This essay highlights a phenomenon that has no place in the conventional theory of sophisticated business contracts: the term that makes no sense as an enforceable promise, one that defies functional explanation, one that drafters blush to rationalize in retrospect or chalk up to honest mistake. The subset of contract drafters who stop and think about the term before the contract is signed know that it has little enforcement or other instrumental value. Even if a court were to enforce such a term, its interpretation would be extremely hard to predict at signing. Nevertheless, such clauses get included in contracts between sophisticated parties. Why? The authors speculate that some terms are in business contracts because the process of formalizing certain feelings about the parties’ relationship in an official and routine manner characteristic of business contracting provides value to the parties. They suggest that such value is, at least in part, the satisfaction of expressing their feelings publicly and formally. The authors introduce the concept of “feel-good formalism” to describe the impulse to express feelings in contract terms, with limited or no regard for the terms’ instrumental utility.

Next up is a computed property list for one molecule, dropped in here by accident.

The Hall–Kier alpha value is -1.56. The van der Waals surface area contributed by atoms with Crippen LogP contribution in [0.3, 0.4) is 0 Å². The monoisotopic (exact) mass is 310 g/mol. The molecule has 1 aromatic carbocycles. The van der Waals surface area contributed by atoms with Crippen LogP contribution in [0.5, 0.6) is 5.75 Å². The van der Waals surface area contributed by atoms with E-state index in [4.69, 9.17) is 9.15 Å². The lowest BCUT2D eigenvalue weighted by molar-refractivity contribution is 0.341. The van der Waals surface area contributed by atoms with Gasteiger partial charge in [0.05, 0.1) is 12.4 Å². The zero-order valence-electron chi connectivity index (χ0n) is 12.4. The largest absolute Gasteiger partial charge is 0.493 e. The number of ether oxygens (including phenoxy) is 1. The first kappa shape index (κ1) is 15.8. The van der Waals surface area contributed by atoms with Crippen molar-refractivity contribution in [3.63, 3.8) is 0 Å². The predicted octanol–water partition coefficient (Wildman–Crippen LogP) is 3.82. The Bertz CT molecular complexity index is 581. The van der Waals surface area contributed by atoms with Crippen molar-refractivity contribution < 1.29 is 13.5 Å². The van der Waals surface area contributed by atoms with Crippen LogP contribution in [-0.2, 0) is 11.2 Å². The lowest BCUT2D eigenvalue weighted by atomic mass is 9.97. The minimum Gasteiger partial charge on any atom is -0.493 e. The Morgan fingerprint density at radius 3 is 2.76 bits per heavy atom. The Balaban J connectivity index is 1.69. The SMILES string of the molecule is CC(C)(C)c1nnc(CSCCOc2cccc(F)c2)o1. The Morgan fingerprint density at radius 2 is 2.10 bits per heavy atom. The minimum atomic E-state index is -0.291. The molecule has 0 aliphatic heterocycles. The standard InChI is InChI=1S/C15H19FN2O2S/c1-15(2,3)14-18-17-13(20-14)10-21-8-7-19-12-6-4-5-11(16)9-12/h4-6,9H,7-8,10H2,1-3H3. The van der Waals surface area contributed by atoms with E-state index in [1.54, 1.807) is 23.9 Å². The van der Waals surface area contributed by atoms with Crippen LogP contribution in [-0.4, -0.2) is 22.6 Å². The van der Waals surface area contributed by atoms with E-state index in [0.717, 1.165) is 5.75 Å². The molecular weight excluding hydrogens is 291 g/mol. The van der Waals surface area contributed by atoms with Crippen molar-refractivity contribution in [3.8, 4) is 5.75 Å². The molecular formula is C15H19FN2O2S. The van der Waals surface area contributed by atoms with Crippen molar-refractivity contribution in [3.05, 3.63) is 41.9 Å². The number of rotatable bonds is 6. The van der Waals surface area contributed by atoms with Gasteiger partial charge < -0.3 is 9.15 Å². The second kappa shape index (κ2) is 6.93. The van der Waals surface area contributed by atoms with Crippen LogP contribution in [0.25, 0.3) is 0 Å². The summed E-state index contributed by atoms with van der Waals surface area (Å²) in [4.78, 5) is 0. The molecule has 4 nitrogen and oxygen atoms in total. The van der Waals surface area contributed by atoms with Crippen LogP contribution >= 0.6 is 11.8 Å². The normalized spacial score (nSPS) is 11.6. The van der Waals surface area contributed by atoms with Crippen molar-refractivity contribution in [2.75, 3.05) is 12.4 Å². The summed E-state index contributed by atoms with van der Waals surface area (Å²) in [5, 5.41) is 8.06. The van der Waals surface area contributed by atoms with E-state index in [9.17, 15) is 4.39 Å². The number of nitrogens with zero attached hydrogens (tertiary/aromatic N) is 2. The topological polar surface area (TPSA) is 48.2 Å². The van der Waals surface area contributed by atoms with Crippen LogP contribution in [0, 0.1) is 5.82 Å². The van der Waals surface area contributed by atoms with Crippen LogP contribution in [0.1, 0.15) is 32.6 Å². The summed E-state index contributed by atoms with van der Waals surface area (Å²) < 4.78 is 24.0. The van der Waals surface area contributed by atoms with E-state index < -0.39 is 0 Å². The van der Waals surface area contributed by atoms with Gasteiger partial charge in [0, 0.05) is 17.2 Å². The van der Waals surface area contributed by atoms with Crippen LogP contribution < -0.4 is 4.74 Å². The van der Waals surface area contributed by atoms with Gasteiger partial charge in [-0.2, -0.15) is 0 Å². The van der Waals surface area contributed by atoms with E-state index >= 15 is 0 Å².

Authors' manuscript, published at 35 Queen's Law Journal 97-116 (2009)
Library of Congress Subject Headings
sovereign debt, sovereign immunity, debt restructuring